What is the difference between a private placement and an Initial Public Offering (IPO)?

An Initial Public Offering (IPO) is when a company has a public offering of securities for the first time. This can be both to raise capital and sell existing shareholders’ stock. Investors can subscribe for these shares in the offering.

A private placement is done when a company is already listed but either requires more capital or wishes to privately sell existing shareholders’ stock.

Both of these placings are similar however the former is when the company lists and the latter is when the company is already listed.

One advantage of existing shareholders selling stock is that it can remove any potential overhang in the stock.

What is a stock overhang?

A stock overhang is a block of shares that acts as a drag on the stock price due to its size. If it was sold into the market immediately it would depress the share price and so it tends to hang over the stock price until the seller is finished.

For example, if an institutional seller is unwinding a large position, it can deter buyers and also act as a lid on the price until the overhang is cleared.

If potential buyers are aware of the overhang then they can enter a discussion with the seller to privately place the stock rather than depress the market price of the stock.

Example of a stock overhang

Here’s an example of a stock overhang.

The picture below shows an uptrending stock and a green dot where a private placement has taken place.

stock overhang diagram

The stock often falls back because those in the placing may sell for a quick turn and existing holders may assume those in the placement will sell for a quick turn and so they sell themselves.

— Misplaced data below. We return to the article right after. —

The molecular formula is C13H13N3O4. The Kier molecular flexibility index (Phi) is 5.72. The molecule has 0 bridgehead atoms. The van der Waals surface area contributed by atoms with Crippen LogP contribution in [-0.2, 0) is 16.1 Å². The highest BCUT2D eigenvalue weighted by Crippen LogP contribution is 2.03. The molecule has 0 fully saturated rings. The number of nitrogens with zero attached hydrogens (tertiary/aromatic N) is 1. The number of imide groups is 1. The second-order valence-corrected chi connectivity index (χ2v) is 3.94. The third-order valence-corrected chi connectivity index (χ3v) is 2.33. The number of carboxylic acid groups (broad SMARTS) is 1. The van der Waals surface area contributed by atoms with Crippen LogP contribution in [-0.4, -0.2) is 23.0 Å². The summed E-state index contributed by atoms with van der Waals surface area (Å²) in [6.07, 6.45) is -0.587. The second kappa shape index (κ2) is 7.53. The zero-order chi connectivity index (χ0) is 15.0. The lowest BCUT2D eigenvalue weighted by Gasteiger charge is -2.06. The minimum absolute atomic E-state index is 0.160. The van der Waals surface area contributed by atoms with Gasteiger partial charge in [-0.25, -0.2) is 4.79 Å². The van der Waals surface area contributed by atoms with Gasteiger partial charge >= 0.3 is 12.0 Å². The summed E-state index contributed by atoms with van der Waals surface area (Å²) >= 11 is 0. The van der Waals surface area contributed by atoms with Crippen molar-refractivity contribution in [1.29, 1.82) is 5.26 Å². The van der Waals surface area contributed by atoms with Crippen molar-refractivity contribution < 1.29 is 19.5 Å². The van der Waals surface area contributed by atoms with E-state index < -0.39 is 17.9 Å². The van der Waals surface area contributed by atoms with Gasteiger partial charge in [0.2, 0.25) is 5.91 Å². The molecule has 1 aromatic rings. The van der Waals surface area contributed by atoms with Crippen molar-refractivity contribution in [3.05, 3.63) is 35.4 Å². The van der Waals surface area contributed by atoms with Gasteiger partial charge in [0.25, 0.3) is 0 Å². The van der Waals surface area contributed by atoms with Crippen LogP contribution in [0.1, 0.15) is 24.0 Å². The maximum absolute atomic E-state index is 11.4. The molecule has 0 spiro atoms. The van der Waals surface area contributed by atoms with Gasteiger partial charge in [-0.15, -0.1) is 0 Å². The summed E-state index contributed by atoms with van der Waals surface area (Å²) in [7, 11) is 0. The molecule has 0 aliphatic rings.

stock overhang diagram

We can see in the above picture that the stock struggles to break through the 20p level because the 18p placing stock is being sold for a quick profit.

Once placing overhangs clear, the stock may see a further rally as the supply of stock coming into the market has eased.

Is a private placement good for a stock?

Private placements are neither good nor bad. It depends on several variables, such as:

  • The price of the placing
  • The amount of new ordinary shares issued
  • The investors who take the placing

The placing price

The placing price will usually be at a discount to the prevailing price. This is because investors in the placing will want cheaper shares. Rarely is a placing done at a premium because then the investors could just buy in the market for cheaper.

A good placing is done at a relatively modest discount. A stock that is deeply discounted can suggest that the quality of the company is poor due to lack of investor demand.

The amount of new ordinary shares issued

The amount of shares issued is important because they increase the total number of shares in issue and dilute existing holders.

This means that the share price upside potential is reduced due to the increased amount of shares.

The investors who take the placing

The quality of the investors taking the placing is important. Would you rather institutional money who are going to hold their stock tightly? Or would you rather private investors who are looking to flip the stock and make a quick buck?

It can be useful to look out for holdings announcements to check which institutions followed their money. The merits of having a cornerstone investor who continuously backs the company can provide stability to the stock price when it comes to the placing agreement on the price.


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Advantages of a private placement

One advantage of a private placing is that the company raises fresh capital

A cash boost strengthens the balance sheet and this can give clients confidence that the company has no liquidity concerns. Many Tier-1 companies will only deal with smaller companies if they are adequately funded.

Another advantage is that the company can use the capital to create shareholder value through investing in new projects